It’s the first weekend of the new year, a time for resolutions and self-assessment. Businesses often use this time to do annual reviews. Perhaps this would be a good time to do a quick annual review on yourself.
You can break your review down into three components: actions, appearance and words. Be honest as you consider each component, and ask yourself if you’ve let your professional standards slide during the past year. This week we’ll take a look at how our actions affect how others see us. In the next two weeks, we’ll continue the self-review focusing on appearance and the words we use.
Certainly, think about those big things you do that affect the people around you. Recently, I heard from a reader who was so frustrated because a couple of his colleagues were blatantly surfing the Internet for personal purposes. Not only was productivity being hurt, but so, too, was the image of their department.
Subtle actions can be harmful, too. Do you find yourself interrupting others, not introducing a colleague or discounting a colleague’s idea in front of others? These actions can be deal breakers—actions that aren’t easily forgotten or forgiven.
On another often frustrating note, are you in control of your smart phone or is it in control of you? In spite of the fact that you know you shouldn’t answer it, text on it, or review an email while you are meeting with someone, do you find yourself doing exactly that and asking the person you are with to excuse you? Once in a blue moon, it may be okay, but if it’s becoming a habit, this would be a good time to resolve to change.
How’s your email etiquette? Are you following the who, what, when, where, and how rule, or do you devolve into the why and opinion in your emails? Do you find yourself sending an email instead of getting up out of your chair and visiting a colleague? Do you automatically hit the “reply all” button, or, when it’s appropriate, reply just to the sender?
Where’s your focus? I know I sometimes play with my phone while I’m in a meeting or maybe deconstruct a paper clip. I know I’m listening and engaged, but what kind of an image do these actions create for others in the meeting?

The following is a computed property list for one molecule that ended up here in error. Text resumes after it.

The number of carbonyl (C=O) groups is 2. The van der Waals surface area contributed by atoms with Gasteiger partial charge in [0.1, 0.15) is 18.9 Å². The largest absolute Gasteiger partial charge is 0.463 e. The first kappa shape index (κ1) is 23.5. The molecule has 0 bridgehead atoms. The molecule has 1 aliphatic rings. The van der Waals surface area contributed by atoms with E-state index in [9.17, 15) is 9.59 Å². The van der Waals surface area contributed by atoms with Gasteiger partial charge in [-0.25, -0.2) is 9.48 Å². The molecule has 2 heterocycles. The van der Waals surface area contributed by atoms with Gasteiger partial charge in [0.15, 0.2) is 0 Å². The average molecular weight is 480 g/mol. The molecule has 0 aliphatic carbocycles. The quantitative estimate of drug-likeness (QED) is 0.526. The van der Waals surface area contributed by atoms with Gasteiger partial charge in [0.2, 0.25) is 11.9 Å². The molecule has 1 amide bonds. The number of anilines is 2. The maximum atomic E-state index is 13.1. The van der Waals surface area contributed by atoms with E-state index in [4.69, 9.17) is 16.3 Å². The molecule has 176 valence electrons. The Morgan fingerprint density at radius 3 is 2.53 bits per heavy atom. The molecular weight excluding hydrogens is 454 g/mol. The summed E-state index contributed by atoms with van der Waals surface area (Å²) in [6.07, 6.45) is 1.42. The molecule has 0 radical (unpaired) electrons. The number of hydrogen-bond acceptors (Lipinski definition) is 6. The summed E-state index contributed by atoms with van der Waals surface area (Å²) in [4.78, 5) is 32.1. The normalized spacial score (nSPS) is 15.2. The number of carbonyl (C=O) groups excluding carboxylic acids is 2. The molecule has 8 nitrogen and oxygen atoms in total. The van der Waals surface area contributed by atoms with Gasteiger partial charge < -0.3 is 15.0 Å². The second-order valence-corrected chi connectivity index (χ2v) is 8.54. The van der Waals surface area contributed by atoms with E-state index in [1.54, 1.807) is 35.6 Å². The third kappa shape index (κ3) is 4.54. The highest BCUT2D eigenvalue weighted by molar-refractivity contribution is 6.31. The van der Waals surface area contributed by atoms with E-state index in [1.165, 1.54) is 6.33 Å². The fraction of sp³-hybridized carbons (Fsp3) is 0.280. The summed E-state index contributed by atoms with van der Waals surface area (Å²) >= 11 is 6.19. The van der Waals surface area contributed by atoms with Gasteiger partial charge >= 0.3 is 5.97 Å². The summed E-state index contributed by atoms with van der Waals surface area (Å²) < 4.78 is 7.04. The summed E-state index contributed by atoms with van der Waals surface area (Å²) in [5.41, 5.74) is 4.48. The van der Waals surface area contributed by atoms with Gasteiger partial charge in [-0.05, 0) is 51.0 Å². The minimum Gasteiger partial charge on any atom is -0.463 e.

Do you do your share? When the photocopier runs out of paper, do you take a moment to fill it? If you find someone else’s papers in the photocopier, do you take a moment to deliver them or do you leave them there? Same rules apply in the kitchen: Do you take care of your own dishes right away, as well as the random glass or two you find left in the sink?
Your actions affect other people’s opinion of you. As you do your self-review, identify actions you could improve, even just incrementally. That’s the first step to building better, stronger, more positive relationships in 2013.
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Patricia Hunt Sinacole is president of First Beacon Group LLC, a human resources consulting firm in Hopkinton. She works with clients across many industries including technology, biotech and medical devices, financial services, and healthcare, and has over 20 years of human resources experience.
Elaine Varelas is managing partner at Keystone Partners, a career management firm in Boston and serves on the board of Career Partners International.
Cindy Atoji Keene is a freelance journalist with more than 25 years experience. E-mail her directly here.
Peter Post is the author of "The Etiquette Advantage in Business." Email questions about business etiquette to him directly here.
Stu Coleman, a partner and general manager at WinterWyman, manages the firm's Financial Contracting division, and provides strategic staffing services to Boston-area organizations needing Accounting and Finance workforce solutions and contract talent.
Tracy Cashman is a partner and the general manager of the Information Technology search division at WinterWyman. She has 20 years of experience partnering with clients in the Boston area to conduct technology searches in a wide variety of industries and technology.
Paul Hellman is the founder of Express Potential, which specializes in executive communication skills. He consults and speaks internationally on how to capture attention & influence others. Email him directly here.